The product of a joint development programme between Tanox, Genentech and Novartis, Xolair (omalizumab) is a recombinant humanised anti-IgE monoclonal antibody (MAb). It received US Food and Drug Administration approval for the treatment of moderate to severe allergic asthma in adults and adolescents in 2003.
Securing regulatory approval proved a long drawn out process in the US and Europe. European approval was finally secured in October 2005 for the use of Xolair as add-on therapy for control of severe persistent allergic asthma in adults and adolescents.
Its use in Europe is restricted to patients inadequately controlled with inhaled corticosteroids and long-acting ß2-agonists, who also have a positive skin test or in vitro reactivity to a perennial allergen, in addition to reduced lung function, frequent day and night time symptoms and documented severe asthma exacerbations.
In August 2009, Novartis received approval in the EU for Xolair as an add-on therapy for severe persistent allergic asthma in youngsters between the ages of six and 11 years.
The approval was based on a study which showed that Xolair helped in reducing asthma attacks by 50% in one-year-old children. The study also indicated that Xolair demonstrated good overall safety and tolerability in children in the six to 11 age group.
Another study indicated that use of Xolair in children between the ages of six and 11 significantly decreased the need to use oral corticosteroids. The study also showed that the rate of absenteeism among children taking Xolair was lower.
The first in a new class of biological therapies for allergic asthma, Xolair works by binding to free immunoglobulin E (IgE) in the blood so preventing it from binding to mast cells.
This in turn prevents mast cell degranulation and the release of pharmacologically active substances such as histamine and leukotrienes that are the hallmark of the early allergic inflammatory process. By decreasing the amount of IgE bound to mast cells, Xolair disrupts the release of these chemical mediators that cause the clinical symptoms such as inflammation and bronchial constriction.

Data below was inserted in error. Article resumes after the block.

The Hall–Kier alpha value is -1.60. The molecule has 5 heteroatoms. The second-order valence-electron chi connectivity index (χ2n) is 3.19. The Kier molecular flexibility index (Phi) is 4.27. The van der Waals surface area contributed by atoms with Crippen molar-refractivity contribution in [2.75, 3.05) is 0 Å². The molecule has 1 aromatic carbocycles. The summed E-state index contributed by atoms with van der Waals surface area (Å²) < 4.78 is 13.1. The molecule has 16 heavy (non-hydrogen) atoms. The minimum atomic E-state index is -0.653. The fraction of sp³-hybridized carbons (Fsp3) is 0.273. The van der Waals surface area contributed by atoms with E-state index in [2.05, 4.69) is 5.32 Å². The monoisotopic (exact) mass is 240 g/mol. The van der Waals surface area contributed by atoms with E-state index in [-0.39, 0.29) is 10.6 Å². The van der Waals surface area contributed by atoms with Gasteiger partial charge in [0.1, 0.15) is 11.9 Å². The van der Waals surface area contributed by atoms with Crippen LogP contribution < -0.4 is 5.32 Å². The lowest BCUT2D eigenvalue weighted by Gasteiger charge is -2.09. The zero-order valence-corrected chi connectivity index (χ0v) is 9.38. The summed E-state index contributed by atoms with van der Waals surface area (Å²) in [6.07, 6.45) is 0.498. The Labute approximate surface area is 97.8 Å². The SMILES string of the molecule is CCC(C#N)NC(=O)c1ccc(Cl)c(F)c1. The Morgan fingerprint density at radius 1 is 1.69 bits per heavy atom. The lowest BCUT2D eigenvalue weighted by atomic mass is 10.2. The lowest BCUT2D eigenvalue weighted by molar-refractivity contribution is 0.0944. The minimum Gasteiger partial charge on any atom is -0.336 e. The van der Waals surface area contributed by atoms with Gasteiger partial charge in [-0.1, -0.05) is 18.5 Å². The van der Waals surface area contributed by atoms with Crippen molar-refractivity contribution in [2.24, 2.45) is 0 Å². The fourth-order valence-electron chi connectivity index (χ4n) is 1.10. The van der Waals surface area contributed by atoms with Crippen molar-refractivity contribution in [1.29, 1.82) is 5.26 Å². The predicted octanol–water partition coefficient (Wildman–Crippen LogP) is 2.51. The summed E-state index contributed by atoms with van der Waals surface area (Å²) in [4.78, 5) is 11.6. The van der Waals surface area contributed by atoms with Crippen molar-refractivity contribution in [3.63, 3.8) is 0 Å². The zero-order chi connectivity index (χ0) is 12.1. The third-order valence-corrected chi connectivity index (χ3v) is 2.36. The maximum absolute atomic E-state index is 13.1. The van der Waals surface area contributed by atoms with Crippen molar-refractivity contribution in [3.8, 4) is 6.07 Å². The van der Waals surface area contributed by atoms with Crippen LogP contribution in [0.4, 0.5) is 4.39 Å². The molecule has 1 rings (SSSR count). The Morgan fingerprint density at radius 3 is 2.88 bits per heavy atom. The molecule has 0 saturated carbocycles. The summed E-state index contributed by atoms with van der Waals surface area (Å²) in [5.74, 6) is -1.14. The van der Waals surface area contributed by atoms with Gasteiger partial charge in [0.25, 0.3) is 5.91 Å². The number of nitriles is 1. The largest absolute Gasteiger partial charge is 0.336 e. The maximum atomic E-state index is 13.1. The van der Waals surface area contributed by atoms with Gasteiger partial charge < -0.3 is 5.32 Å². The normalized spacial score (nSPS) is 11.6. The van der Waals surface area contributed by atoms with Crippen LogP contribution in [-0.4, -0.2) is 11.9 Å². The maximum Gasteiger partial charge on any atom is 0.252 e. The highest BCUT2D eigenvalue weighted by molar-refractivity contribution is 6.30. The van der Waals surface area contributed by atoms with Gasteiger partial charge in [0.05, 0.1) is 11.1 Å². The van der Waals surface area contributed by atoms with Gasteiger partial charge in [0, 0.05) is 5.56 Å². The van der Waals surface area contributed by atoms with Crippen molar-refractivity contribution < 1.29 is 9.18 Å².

Xolair differs from most current treatments for asthma in that it addresses the underlying immunopathological processes involved in allergic asthma. Administered by subcutaneous injection, it has only to be given every two to four weeks.
Physicians suggest it will be especially beneficial in:
The efficacy of Xolair has been investigated in a series of clinical trials, which included two pivotal Phase III placebo-controlled trials in over 1,000 allergic asthma patients. Results showed that patients treated with Xolair over a 52-week period had significantly reduced exacerbations of asthma combined with reduced use of steroids and rescue bronchodilators.
In the Xolair treatment arm the average dose of inhaled corticosteroids in the two studies was reduced by 83% and 75% respectively compared with 50% in the placebo groups. Between 40% and 43% of patients on Xolair were able to discontinue steroid use compared with 19% in the placebo groups.
With any new class of medicines safety and tolerability are of paramount concern. The delays experienced by Xolair in securing regulatory approval were largely due to safety issues.
To meet these concerns additional safety studies were carried out. These included the 900-patient ALTO trial, in which the incidence of serious adverse events was monitored over a 24-week period.
Data from this and other clinical trials indicated that Xolair was generally well tolerated with the frequency of adverse events comparable to control groups. Viral infections, sinusitis, infections of the upper respiratory tract and headache were the most frequently observed adverse events. Serious adverse events were rare and occurred with similar frequency in the Xolair and control treatment arms.
Xolair has broken new ground in becoming the first approved biological therapy for the treatment of allergic asthma. This chronic inflammatory disorder of the lungs, in which exposure to allergens triggers an IgE-mediated allergic cascade, affects millions of people and can be fatal. It is now available in most major markets.
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